What is a non-owners car insurance policy?

Non-owners car insurance is a specialty auto policy that’s specifically for people who don’t own cars but who do drive from time to time. Instead of providing you with coverage on a covered auto listed on the policy, the policy will provide you with coverage for all non-owned private passenger vehicles that the named insured doesn’t have regular access to.

It’s important that you remember that you’re not covered under your nonowner’s insurance when you’re driving an owned vehicle, a household vehicle or a car that you have access to on a regular basis.

While non-owners policies are common for people who frequently rent, the most common buyer is someone who’s been convicted of a major violation and who’s satisfying their SR-22 requirement with a non-owner policy.

What’s covered under non-owners insurance?

Non-owners car insurance doesn’t provide the same types of protections that are afforded by a standard auto insurance policy. This is because the policyholder won’t have an insurable interest in the car and therefore, can’t insure the vehicle for against physical damage losses. The following coverages can be purchased under this specialty form:

  • Bodily Injury Liability
  • Property Damage Liability
  • Medical Payments (varies by company)
  • Uninsured Motorist Protection (varies by company)

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Who qualifies for non-owners car insurance?

You will need to meet a small list of eligibility requirements before you’ll be eligible for non-owner insurance. Here’s the criteria that must be met before you can bind liability coverage with a non-owners insurance carrier:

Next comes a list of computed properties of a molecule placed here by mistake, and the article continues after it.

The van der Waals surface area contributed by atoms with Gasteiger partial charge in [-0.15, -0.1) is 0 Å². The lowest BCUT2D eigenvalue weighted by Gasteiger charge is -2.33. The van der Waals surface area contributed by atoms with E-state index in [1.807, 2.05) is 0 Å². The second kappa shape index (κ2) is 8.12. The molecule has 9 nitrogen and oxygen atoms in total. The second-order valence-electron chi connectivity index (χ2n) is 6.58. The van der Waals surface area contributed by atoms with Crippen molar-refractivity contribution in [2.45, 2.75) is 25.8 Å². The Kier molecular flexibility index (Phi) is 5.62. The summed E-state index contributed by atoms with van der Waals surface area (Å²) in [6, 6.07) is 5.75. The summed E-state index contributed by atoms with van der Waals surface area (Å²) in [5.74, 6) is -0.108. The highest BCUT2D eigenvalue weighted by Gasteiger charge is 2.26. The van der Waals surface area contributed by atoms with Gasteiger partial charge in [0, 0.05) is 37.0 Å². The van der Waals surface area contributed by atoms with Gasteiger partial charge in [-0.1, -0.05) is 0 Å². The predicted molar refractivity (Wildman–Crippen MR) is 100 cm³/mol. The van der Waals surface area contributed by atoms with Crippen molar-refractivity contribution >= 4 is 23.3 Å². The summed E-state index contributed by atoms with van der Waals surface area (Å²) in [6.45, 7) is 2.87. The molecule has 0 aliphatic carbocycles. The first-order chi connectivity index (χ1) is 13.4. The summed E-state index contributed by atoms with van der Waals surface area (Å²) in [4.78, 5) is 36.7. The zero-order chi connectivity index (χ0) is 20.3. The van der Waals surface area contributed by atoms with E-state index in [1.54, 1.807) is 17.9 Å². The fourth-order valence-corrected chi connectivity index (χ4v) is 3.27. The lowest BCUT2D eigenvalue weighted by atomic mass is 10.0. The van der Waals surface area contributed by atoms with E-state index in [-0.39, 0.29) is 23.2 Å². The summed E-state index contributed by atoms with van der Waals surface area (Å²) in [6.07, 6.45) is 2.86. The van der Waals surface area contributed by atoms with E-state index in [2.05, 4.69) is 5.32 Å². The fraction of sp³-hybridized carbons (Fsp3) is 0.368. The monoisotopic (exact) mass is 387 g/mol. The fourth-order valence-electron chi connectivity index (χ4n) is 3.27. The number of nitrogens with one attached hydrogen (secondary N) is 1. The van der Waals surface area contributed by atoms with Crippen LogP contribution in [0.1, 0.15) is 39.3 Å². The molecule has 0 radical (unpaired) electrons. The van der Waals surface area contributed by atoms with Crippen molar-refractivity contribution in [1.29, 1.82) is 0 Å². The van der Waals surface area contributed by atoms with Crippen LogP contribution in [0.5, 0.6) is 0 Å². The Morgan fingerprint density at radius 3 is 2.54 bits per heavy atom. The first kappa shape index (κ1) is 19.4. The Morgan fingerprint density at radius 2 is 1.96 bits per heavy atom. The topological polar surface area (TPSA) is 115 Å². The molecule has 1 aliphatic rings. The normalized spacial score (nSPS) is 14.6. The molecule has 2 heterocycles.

• You don’t own a vehicle
  • You don’t have access to any household vehicles
  • You don’t have an interlock ignition device requirement
  • Your license will be active once your SR-22 is filed

How much is SR-22 insurance?

Just like a standard policy, a non-owners policy will be underwritten. The carrier will have professionals assess how likely you are to file a liability claim. If you have serious violations, you’ll pay more than someone with a clean record who needs non-owners coverage. The cost of your insurance is personalized, but the cost for your SR-22 filing is fixed. Most companies charge between $15 and $25 for the filing, but no company charges more than $50 for the term.

What happens if you don’t qualify for an SR-22?

If you need coverage to reinstate your license and you don’t qualify for a nonowner’s policy, you should be able to get coverage by being added to a policy as a driver. One of the main reasons you can’t get your own coverage is because you have access to cars. Since there’s cars in your home, you’ll be able to ask the existing company for an SR-22 instead of having to buy standalone liability coverage.

Just remember, if you’re not on the policy you could have a serious impact on the policy premium.

As you can see, there are two ways to get SR-22 insurance when you don’t own a car. You can either apply for a nonowner’s policy or add yourself as a household driver to an existing policy. If getting your own policy is the best option for your situation, you should begin to quote rates for coverage now. Be sure that you do a rate comparison by using a comparison shopping tool, and you can really see where you’ll get the best deal for the highest level of protection. Enter your zip code in our FREE tool below to compare car insurance rates now!